Postcards bus for whose eyes?
Long before Columbus, long before the Incas, Maya and Aztecs, the people of Peru’s vanished Nazca culture created enormous drawings on a desert plain high in the Andes called the Pampa Colorada, some 25o miles south of Lima. If there are miracles here, one is meteorological: the lines have been preserved like new for centuries by the arid high-desert air, the static climate stopping time. Seen from the ground, the lines are mystifying, their significance unclear. They are indented furrows, where dark stones that cover the ground have been removed to expose lighter soil beneath.Yet seen from the air, the only place from which they can be viewed in their entirety, many of them come into focus, forming a bestiary of curios: a hummingbird, a spiral-tailed monkey, a condor, an owl-headed man. Other drawings form clear geometric shapes: spirals, trapezoids and parallel lines. The animal shapes were created first; scientists date them to 200 B.C. The geometric forms were created some 500 years later. Scientists call the shapes geoglyphs, or earth writings. The mystery they pose is this: Why would people unable to fly create shapes so large they can only be appreciated from a vantage point high in the sky? Most scientists believe the images were directed not to man’s eyes but to those of the gods. Swiss author Erich von Daniken expanded on this point, famously arguing in his 1970 best seller, Chariots of the Gods, that the pictograms were messages to alien navigators, and the desert a landing strip for ancient spaceships. Readers loved the notion, but scientists were scornful. One resourceful group in the 198os sucessfully built and flew a primitive hot-air balloon on the site, hoping to prove that the Nazca people could indeed see the figures from on high. The lines were protected from harm for decades by German mathematician Maria Reiche, who argued that they served as ancient sky calendars. That theory was firmly refuted by astronomer Gerald Hawkins. Other scientists have proposed that the lines point to ancient underground aquifers, while still others suspect that they were walked by pilgrims during religious rites, visiting simple shrines that vanished long ago. The exact function of these lines remains one of the great unsolved mysteries of the past.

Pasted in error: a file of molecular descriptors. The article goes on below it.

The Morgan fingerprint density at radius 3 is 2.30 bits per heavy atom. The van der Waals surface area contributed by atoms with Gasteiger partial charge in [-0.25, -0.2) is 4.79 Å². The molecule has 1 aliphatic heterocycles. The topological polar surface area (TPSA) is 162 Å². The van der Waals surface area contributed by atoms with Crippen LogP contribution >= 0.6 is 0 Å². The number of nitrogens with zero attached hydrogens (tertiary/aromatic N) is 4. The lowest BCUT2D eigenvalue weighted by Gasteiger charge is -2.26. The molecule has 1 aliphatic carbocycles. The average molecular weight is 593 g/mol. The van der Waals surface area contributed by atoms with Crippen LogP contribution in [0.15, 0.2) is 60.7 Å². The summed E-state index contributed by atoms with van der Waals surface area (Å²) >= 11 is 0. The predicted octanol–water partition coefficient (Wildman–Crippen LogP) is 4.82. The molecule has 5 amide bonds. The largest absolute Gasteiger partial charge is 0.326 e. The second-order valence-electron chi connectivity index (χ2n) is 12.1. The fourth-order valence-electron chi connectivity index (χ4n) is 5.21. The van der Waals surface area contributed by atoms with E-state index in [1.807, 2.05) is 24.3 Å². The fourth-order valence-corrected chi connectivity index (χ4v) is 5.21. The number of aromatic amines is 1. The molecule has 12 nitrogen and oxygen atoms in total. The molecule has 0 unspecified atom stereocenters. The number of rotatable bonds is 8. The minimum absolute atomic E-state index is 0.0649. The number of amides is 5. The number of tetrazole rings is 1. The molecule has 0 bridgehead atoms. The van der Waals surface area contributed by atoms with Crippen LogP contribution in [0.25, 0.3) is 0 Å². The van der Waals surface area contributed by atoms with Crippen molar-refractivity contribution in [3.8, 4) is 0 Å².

The shapes cover 400 sq. mi. of desert. This figure, called the Candelabra for obvious reasons, is 800 ft. long. Some think it shows a local hallucinogenic cactus